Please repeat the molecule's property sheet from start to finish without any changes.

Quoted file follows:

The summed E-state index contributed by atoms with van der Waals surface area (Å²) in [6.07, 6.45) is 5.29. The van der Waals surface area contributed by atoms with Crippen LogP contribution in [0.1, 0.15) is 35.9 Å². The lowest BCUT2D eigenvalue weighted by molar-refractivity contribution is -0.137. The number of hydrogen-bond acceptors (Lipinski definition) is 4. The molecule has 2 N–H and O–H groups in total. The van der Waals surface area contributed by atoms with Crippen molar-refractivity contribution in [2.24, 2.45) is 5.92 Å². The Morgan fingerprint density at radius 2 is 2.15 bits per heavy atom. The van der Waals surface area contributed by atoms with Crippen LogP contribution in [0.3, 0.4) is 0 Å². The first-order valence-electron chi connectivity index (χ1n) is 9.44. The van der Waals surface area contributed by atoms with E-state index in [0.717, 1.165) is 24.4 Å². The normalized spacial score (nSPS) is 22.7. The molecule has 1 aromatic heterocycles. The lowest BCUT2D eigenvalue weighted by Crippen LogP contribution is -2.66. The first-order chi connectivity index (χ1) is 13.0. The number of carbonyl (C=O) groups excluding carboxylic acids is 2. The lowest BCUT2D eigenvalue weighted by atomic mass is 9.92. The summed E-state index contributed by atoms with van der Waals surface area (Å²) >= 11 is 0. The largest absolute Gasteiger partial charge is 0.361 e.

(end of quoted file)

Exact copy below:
The summed E-state index contributed by atoms with van der Waals surface area (Å²) in [6.07, 6.45) is 5.29. The van der Waals surface area contributed by atoms with Crippen LogP contribution in [0.1, 0.15) is 35.9 Å². The lowest BCUT2D eigenvalue weighted by molar-refractivity contribution is -0.137. The number of hydrogen-bond acceptors (Lipinski definition) is 4. The molecule has 2 N–H and O–H groups in total. The van der Waals surface area contributed by atoms with Crippen molar-refractivity contribution in [2.24, 2.45) is 5.92 Å². The Morgan fingerprint density at radius 2 is 2.15 bits per heavy atom. The van der Waals surface area contributed by atoms with Crippen LogP contribution in [0.3, 0.4) is 0 Å². The first-order valence-electron chi connectivity index (χ1n) is 9.44. The van der Waals surface area contributed by atoms with E-state index in [0.717, 1.165) is 24.4 Å². The normalized spacial score (nSPS) is 22.7. The molecule has 1 aromatic heterocycles. The lowest BCUT2D eigenvalue weighted by Crippen LogP contribution is -2.66. The first-order chi connectivity index (χ1) is 13.0. The number of carbonyl (C=O) groups excluding carboxylic acids is 2. The lowest BCUT2D eigenvalue weighted by atomic mass is 9.92. The summed E-state index contributed by atoms with van der Waals surface area (Å²) >= 11 is 0. The largest absolute Gasteiger partial charge is 0.361 e.